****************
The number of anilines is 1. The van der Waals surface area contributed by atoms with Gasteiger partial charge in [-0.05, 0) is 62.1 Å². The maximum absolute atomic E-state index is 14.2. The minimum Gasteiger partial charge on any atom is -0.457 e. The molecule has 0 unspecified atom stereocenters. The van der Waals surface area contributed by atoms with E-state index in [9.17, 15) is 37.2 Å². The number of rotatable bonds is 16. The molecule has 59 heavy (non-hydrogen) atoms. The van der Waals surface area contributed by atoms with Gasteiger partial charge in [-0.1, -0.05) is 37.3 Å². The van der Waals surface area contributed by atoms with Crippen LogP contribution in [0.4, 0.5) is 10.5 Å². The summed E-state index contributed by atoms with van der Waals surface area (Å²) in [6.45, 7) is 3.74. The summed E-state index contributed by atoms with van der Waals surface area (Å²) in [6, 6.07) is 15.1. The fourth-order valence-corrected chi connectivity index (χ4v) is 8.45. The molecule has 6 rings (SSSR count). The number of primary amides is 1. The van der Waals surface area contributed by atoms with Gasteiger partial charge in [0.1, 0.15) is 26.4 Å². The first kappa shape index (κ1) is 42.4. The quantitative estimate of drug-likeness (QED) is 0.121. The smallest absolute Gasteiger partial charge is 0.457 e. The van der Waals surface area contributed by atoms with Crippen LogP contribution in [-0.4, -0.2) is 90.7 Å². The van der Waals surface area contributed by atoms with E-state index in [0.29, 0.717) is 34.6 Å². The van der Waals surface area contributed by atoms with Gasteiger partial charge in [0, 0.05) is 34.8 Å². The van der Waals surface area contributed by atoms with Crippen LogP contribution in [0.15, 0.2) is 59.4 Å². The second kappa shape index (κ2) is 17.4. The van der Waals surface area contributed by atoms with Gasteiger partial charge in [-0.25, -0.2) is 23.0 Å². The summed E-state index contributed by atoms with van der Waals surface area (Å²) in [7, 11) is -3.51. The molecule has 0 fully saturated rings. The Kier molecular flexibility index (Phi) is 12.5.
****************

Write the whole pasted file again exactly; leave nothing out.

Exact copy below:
The number of anilines is 1. The van der Waals surface area contributed by atoms with Gasteiger partial charge in [-0.05, 0) is 62.1 Å². The maximum absolute atomic E-state index is 14.2. The minimum Gasteiger partial charge on any atom is -0.457 e. The molecule has 0 unspecified atom stereocenters. The van der Waals surface area contributed by atoms with E-state index in [9.17, 15) is 37.2 Å². The number of rotatable bonds is 16. The molecule has 59 heavy (non-hydrogen) atoms. The van der Waals surface area contributed by atoms with Gasteiger partial charge in [-0.1, -0.05) is 37.3 Å². The van der Waals surface area contributed by atoms with Crippen LogP contribution in [0.4, 0.5) is 10.5 Å². The summed E-state index contributed by atoms with van der Waals surface area (Å²) in [6.45, 7) is 3.74. The summed E-state index contributed by atoms with van der Waals surface area (Å²) in [6, 6.07) is 15.1. The fourth-order valence-corrected chi connectivity index (χ4v) is 8.45. The molecule has 6 rings (SSSR count). The number of primary amides is 1. The van der Waals surface area contributed by atoms with Gasteiger partial charge in [0.1, 0.15) is 26.4 Å². The first kappa shape index (κ1) is 42.4. The quantitative estimate of drug-likeness (QED) is 0.121. The smallest absolute Gasteiger partial charge is 0.457 e. The van der Waals surface area contributed by atoms with Crippen LogP contribution in [-0.4, -0.2) is 90.7 Å². The van der Waals surface area contributed by atoms with E-state index in [0.29, 0.717) is 34.6 Å². The van der Waals surface area contributed by atoms with Gasteiger partial charge in [0, 0.05) is 34.8 Å². The van der Waals surface area contributed by atoms with Crippen LogP contribution in [0.15, 0.2) is 59.4 Å². The second kappa shape index (κ2) is 17.4. The van der Waals surface area contributed by atoms with Gasteiger partial charge in [-0.25, -0.2) is 23.0 Å². The summed E-state index contributed by atoms with van der Waals surface area (Å²) in [7, 11) is -3.51. The molecule has 0 fully saturated rings. The Kier molecular flexibility index (Phi) is 12.5.